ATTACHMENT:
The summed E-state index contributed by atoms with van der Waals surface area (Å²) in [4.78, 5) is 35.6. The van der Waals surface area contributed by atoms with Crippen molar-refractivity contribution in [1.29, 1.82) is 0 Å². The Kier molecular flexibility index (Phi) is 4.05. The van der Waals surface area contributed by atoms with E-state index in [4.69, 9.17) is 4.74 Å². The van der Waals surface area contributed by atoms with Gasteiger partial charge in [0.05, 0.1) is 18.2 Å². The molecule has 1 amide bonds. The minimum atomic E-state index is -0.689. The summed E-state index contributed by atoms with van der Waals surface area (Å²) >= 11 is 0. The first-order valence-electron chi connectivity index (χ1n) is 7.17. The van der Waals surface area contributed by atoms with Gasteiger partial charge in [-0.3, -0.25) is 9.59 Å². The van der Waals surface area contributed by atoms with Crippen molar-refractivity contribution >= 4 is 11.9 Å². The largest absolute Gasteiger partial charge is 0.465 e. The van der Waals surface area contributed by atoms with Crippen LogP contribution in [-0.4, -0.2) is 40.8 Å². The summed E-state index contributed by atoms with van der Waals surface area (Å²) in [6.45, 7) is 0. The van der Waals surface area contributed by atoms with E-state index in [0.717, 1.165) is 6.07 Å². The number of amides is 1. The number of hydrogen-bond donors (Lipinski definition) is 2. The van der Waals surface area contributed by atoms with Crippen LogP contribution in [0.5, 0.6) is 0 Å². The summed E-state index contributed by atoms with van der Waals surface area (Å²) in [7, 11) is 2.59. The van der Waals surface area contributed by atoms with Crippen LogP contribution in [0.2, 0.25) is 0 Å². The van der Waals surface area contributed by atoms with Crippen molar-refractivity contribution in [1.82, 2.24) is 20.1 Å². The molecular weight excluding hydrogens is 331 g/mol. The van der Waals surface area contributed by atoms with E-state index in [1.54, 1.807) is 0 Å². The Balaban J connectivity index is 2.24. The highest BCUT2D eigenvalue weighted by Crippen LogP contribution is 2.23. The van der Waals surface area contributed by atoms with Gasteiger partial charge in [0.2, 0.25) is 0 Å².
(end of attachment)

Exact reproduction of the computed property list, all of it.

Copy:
The summed E-state index contributed by atoms with van der Waals surface area (Å²) in [4.78, 5) is 35.6. The van der Waals surface area contributed by atoms with Crippen molar-refractivity contribution in [1.29, 1.82) is 0 Å². The Kier molecular flexibility index (Phi) is 4.05. The van der Waals surface area contributed by atoms with E-state index in [4.69, 9.17) is 4.74 Å². The van der Waals surface area contributed by atoms with Gasteiger partial charge in [0.05, 0.1) is 18.2 Å². The molecule has 1 amide bonds. The minimum atomic E-state index is -0.689. The summed E-state index contributed by atoms with van der Waals surface area (Å²) >= 11 is 0. The first-order valence-electron chi connectivity index (χ1n) is 7.17. The van der Waals surface area contributed by atoms with Gasteiger partial charge in [-0.3, -0.25) is 9.59 Å². The van der Waals surface area contributed by atoms with Crippen molar-refractivity contribution >= 4 is 11.9 Å². The largest absolute Gasteiger partial charge is 0.465 e. The van der Waals surface area contributed by atoms with Crippen LogP contribution in [-0.4, -0.2) is 40.8 Å². The summed E-state index contributed by atoms with van der Waals surface area (Å²) in [6.45, 7) is 0. The van der Waals surface area contributed by atoms with E-state index in [0.717, 1.165) is 6.07 Å². The number of amides is 1. The number of hydrogen-bond donors (Lipinski definition) is 2. The van der Waals surface area contributed by atoms with Crippen LogP contribution in [0.5, 0.6) is 0 Å². The summed E-state index contributed by atoms with van der Waals surface area (Å²) in [7, 11) is 2.59. The van der Waals surface area contributed by atoms with Crippen LogP contribution in [0.2, 0.25) is 0 Å². The van der Waals surface area contributed by atoms with Crippen molar-refractivity contribution in [1.82, 2.24) is 20.1 Å². The molecular weight excluding hydrogens is 331 g/mol. The van der Waals surface area contributed by atoms with E-state index in [1.54, 1.807) is 0 Å². The Balaban J connectivity index is 2.24. The highest BCUT2D eigenvalue weighted by Crippen LogP contribution is 2.23. The van der Waals surface area contributed by atoms with Gasteiger partial charge in [0.2, 0.25) is 0 Å².